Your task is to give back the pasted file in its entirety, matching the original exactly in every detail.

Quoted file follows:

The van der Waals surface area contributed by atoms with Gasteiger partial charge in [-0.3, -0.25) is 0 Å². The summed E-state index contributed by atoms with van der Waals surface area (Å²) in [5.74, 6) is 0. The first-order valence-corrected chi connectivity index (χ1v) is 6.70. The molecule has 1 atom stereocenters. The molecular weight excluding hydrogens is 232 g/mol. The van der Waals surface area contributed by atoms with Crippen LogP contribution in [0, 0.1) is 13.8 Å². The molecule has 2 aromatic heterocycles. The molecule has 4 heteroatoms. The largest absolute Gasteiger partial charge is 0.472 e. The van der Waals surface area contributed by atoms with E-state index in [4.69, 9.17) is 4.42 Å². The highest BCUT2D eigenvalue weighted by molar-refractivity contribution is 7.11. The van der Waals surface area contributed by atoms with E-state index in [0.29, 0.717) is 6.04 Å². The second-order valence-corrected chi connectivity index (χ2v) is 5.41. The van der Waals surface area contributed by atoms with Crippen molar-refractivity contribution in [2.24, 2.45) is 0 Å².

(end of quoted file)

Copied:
The van der Waals surface area contributed by atoms with Gasteiger partial charge in [-0.3, -0.25) is 0 Å². The summed E-state index contributed by atoms with van der Waals surface area (Å²) in [5.74, 6) is 0. The first-order valence-corrected chi connectivity index (χ1v) is 6.70. The molecule has 1 atom stereocenters. The molecular weight excluding hydrogens is 232 g/mol. The van der Waals surface area contributed by atoms with Crippen LogP contribution in [0, 0.1) is 13.8 Å². The molecule has 2 aromatic heterocycles. The molecule has 4 heteroatoms. The largest absolute Gasteiger partial charge is 0.472 e. The van der Waals surface area contributed by atoms with E-state index in [4.69, 9.17) is 4.42 Å². The highest BCUT2D eigenvalue weighted by molar-refractivity contribution is 7.11. The van der Waals surface area contributed by atoms with E-state index in [0.29, 0.717) is 6.04 Å². The second-order valence-corrected chi connectivity index (χ2v) is 5.41. The van der Waals surface area contributed by atoms with Crippen molar-refractivity contribution in [2.24, 2.45) is 0 Å².